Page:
I agree that sentience is a good basis on which to accord autonomy and rights. But you talk about sentience like it's a binary thing -- while I can see that it basically is when it comes to woman vs. fetus, there's no clear line in my head. Birth seems to me to be a good place to draw the line for killing living beings, because (a) we have to draw the line somewhere, and (b) the baby's health and mother's health are no longer closely tied after birth. But it's not like I think that birth is the moment of sentience. I also don't think living creatures are all equally sentient, and I'm curious about your views there and how it affects your decisions. Is it as important to you not to exploit honeybees as fish, or fish as pigs? Why/how does sentience play into that, or not?
I think the key to answering this lies in getting away from the Kantian model of moral considerability. In the Kantian model (which echoes Christian theories of soul-posession), morality begins by assigning intrinsic value to various entities on the basis of some characteristic, such as membership in Homo sapiens or sentience. Then moral action is that which respects the intrinsic value of those entities which hold it. To respect an entity's intrinsic value is generally held to consist, at least in part, of granting it autonomy.
This model becomes tricky when you are using a characteristic such as sentience which admits of degrees (i.e., pretty much every criterion of considerability that has been proposed except raw speciesism). You're faced with two choices: 1) you can set a threshold such that anything that's even a tiny bit more sentient than the threshold gets full intrinsic value and anything that's even a tiny bit less gets no intrinsic value, or 2) you can give things greater or lesser levels of intrinsic value. Neither of these is very satisfying.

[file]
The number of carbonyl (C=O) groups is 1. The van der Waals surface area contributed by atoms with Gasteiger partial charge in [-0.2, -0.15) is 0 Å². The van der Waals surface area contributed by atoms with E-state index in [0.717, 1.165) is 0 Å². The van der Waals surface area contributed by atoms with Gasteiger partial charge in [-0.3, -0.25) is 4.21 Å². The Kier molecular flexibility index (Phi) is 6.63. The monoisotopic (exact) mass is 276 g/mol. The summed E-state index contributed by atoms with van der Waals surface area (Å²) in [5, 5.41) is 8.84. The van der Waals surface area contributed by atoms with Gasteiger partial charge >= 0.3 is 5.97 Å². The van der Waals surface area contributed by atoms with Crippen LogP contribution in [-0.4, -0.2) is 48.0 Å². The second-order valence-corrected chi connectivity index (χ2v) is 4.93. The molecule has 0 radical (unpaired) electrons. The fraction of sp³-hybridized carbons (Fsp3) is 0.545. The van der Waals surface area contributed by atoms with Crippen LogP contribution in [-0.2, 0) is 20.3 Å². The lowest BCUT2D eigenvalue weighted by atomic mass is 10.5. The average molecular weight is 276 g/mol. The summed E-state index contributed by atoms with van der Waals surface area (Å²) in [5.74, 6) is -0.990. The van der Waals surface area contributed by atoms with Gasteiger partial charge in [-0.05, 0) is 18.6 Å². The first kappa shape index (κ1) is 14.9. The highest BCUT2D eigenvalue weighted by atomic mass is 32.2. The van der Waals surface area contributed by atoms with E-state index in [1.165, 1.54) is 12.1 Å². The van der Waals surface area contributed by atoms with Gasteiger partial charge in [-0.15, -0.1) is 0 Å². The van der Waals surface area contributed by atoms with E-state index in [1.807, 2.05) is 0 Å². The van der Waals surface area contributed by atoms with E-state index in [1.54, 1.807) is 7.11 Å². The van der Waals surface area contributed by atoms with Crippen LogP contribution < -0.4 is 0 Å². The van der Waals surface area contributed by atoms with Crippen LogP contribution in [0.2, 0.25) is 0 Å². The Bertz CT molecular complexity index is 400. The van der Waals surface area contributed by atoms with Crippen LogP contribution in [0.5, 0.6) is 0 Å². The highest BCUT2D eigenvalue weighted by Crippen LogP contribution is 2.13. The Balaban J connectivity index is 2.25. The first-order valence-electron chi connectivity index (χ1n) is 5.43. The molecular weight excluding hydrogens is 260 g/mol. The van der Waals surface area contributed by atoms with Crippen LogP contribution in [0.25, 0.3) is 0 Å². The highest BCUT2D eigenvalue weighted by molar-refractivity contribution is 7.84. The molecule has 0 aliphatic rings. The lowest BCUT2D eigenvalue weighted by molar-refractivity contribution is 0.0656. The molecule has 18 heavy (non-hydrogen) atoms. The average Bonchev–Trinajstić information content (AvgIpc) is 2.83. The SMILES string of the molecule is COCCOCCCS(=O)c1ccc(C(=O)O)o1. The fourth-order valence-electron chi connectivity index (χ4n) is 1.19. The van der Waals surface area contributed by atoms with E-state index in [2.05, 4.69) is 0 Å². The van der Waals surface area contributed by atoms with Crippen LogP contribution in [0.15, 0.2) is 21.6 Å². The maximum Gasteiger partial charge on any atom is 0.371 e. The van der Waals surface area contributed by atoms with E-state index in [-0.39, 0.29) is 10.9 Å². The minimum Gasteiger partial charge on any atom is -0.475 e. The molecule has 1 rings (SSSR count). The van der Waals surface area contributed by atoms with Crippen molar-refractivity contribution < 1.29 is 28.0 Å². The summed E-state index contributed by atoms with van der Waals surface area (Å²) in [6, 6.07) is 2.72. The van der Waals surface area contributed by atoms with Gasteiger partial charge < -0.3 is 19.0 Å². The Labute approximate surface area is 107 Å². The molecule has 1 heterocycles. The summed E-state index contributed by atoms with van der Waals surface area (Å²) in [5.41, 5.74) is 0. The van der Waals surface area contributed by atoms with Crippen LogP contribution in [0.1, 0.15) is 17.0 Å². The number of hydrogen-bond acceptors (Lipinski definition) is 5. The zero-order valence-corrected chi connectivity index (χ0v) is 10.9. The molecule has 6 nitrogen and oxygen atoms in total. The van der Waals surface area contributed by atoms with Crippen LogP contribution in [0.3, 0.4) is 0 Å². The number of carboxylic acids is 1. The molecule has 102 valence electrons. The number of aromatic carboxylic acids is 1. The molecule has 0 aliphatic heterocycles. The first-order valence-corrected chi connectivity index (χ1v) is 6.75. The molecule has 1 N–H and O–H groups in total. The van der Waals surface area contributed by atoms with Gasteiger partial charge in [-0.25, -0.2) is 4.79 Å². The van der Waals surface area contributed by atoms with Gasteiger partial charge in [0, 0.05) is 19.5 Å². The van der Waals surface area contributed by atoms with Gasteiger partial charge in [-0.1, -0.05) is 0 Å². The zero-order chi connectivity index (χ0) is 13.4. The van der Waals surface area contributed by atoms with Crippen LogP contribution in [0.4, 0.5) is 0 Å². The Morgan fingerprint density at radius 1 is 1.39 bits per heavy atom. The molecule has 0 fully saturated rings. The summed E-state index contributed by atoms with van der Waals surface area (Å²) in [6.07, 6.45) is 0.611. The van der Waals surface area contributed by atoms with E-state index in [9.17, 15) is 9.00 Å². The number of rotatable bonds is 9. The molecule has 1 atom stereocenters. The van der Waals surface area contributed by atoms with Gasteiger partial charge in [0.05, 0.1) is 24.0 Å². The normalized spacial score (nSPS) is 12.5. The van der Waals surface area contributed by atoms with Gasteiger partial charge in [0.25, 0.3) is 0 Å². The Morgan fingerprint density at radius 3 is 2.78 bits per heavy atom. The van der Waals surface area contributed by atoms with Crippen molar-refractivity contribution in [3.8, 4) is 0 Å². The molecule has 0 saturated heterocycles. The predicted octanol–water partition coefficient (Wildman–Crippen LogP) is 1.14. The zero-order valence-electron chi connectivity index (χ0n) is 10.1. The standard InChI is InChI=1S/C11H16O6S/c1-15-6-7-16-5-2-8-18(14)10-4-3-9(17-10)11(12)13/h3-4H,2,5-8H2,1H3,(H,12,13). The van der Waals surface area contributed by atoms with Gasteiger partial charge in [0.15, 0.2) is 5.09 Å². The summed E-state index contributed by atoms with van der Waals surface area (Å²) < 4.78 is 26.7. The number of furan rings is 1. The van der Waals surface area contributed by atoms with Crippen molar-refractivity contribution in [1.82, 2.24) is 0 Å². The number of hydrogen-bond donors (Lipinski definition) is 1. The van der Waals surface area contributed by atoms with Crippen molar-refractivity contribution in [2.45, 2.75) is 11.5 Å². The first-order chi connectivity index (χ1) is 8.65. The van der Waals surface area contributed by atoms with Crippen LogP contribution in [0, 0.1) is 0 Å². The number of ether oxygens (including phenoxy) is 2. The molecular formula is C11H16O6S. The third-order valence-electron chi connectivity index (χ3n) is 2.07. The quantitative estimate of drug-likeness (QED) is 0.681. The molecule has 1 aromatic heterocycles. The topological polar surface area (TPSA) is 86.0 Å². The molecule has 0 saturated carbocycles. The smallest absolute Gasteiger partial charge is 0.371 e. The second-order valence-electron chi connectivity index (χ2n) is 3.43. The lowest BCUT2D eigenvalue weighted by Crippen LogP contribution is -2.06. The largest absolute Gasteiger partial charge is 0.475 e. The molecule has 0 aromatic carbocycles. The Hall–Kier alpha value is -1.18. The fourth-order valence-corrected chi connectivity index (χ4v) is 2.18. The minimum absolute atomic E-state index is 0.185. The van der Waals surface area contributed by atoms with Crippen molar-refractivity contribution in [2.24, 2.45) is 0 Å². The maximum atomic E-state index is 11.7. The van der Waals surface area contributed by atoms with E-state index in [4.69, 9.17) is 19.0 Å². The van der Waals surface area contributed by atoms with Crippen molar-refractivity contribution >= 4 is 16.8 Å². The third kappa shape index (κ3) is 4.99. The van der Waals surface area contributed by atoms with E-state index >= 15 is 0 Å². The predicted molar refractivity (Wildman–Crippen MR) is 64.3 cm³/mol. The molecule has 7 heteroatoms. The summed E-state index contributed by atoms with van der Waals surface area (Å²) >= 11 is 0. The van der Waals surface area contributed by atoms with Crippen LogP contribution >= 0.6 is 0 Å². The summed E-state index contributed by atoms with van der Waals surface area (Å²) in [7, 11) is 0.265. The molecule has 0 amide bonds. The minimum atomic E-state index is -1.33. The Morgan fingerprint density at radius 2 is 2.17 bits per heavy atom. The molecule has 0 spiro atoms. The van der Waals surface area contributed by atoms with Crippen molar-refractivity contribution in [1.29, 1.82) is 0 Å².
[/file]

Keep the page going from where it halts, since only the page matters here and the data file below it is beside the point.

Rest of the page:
To me, the solution is to drop out the step of assigning intrinsic value. Morality then works as follows. Sentience, as I use the term, simply means the ability to care what happens to you. Autonomy means the condition in which an entity's caring about its fate makes a difference in what actually happens to it (that is, the entity "gets its way," or is presented with some justification as to why it didn't get its way in this case)*. Moral action consists in granting as much autonomy to all entities concerned with some action as possible. Thus, it's meaningless to talk about granting autonomy to things beyond the bounds of their sentience -- you can't get your way on an issue you don't care about. Autonomy thus scales automatically to track differences in sentience levels between entities and over time. So in questions like fish versus pigs, what matters is the degree to which the fish and pigs care about whatever it is I'm proposing to do to them -- there can be no principle like "pigs are more important than fish" except as a rough empirical generalization about the species' typical ability to enjoy autonomy.
*Note the difference between "autonomy" as I'm using it and the common notion of "independence." Independence is the condition in which an entity enjoys its autonomy through its own unaided exertions. The value of independence is parasitic on autonomy -- independence is only good insofar as the independent entity values not just some outcome, but also values the fact of getting that outcome through their own work. Modern Western cultures tend to have an exaggerated view of how possible independence is (given our embeddedness in social structures).